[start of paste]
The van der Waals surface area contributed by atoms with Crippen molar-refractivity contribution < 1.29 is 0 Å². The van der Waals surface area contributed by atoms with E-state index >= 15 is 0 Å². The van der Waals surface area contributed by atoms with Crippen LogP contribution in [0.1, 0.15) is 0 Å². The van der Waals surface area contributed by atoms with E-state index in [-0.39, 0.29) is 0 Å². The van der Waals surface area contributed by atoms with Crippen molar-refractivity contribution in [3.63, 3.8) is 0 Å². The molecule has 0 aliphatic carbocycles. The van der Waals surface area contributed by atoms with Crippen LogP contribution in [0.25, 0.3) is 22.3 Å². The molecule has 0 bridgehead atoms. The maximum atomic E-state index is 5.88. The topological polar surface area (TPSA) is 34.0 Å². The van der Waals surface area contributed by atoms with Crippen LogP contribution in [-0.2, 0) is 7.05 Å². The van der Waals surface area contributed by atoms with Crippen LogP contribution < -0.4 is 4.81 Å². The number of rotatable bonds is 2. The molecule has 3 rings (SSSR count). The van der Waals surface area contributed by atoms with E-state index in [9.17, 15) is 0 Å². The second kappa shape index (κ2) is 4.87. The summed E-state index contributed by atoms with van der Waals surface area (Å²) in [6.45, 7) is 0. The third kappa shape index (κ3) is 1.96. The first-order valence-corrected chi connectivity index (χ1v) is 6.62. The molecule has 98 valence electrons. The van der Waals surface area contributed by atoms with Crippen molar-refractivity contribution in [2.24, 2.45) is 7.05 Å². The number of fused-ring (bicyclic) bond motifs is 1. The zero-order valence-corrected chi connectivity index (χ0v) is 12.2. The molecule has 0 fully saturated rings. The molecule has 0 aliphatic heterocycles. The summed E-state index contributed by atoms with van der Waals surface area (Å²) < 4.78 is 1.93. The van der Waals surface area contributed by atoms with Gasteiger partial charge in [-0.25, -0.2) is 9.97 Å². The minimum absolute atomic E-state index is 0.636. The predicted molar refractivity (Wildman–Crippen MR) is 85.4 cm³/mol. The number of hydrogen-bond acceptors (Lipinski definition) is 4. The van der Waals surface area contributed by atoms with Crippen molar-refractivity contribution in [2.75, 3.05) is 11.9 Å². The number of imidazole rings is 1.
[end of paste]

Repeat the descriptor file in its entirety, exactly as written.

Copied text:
The van der Waals surface area contributed by atoms with Crippen molar-refractivity contribution < 1.29 is 0 Å². The van der Waals surface area contributed by atoms with E-state index >= 15 is 0 Å². The van der Waals surface area contributed by atoms with Crippen LogP contribution in [0.1, 0.15) is 0 Å². The van der Waals surface area contributed by atoms with E-state index in [-0.39, 0.29) is 0 Å². The van der Waals surface area contributed by atoms with Crippen molar-refractivity contribution in [3.63, 3.8) is 0 Å². The molecule has 0 aliphatic carbocycles. The van der Waals surface area contributed by atoms with Crippen LogP contribution in [0.25, 0.3) is 22.3 Å². The molecule has 0 bridgehead atoms. The maximum atomic E-state index is 5.88. The topological polar surface area (TPSA) is 34.0 Å². The van der Waals surface area contributed by atoms with Crippen LogP contribution in [-0.2, 0) is 7.05 Å². The van der Waals surface area contributed by atoms with Crippen LogP contribution < -0.4 is 4.81 Å². The number of rotatable bonds is 2. The molecule has 3 rings (SSSR count). The van der Waals surface area contributed by atoms with E-state index in [9.17, 15) is 0 Å². The second kappa shape index (κ2) is 4.87. The summed E-state index contributed by atoms with van der Waals surface area (Å²) in [6.45, 7) is 0. The third kappa shape index (κ3) is 1.96. The first-order valence-corrected chi connectivity index (χ1v) is 6.62. The molecule has 98 valence electrons. The van der Waals surface area contributed by atoms with Crippen molar-refractivity contribution in [2.24, 2.45) is 7.05 Å². The number of fused-ring (bicyclic) bond motifs is 1. The zero-order valence-corrected chi connectivity index (χ0v) is 12.2. The molecule has 0 fully saturated rings. The molecule has 0 aliphatic heterocycles. The summed E-state index contributed by atoms with van der Waals surface area (Å²) < 4.78 is 1.93. The van der Waals surface area contributed by atoms with Gasteiger partial charge in [-0.25, -0.2) is 9.97 Å². The minimum absolute atomic E-state index is 0.636. The predicted molar refractivity (Wildman–Crippen MR) is 85.4 cm³/mol. The number of hydrogen-bond acceptors (Lipinski definition) is 4. The van der Waals surface area contributed by atoms with Crippen molar-refractivity contribution in [2.75, 3.05) is 11.9 Å². The number of imidazole rings is 1.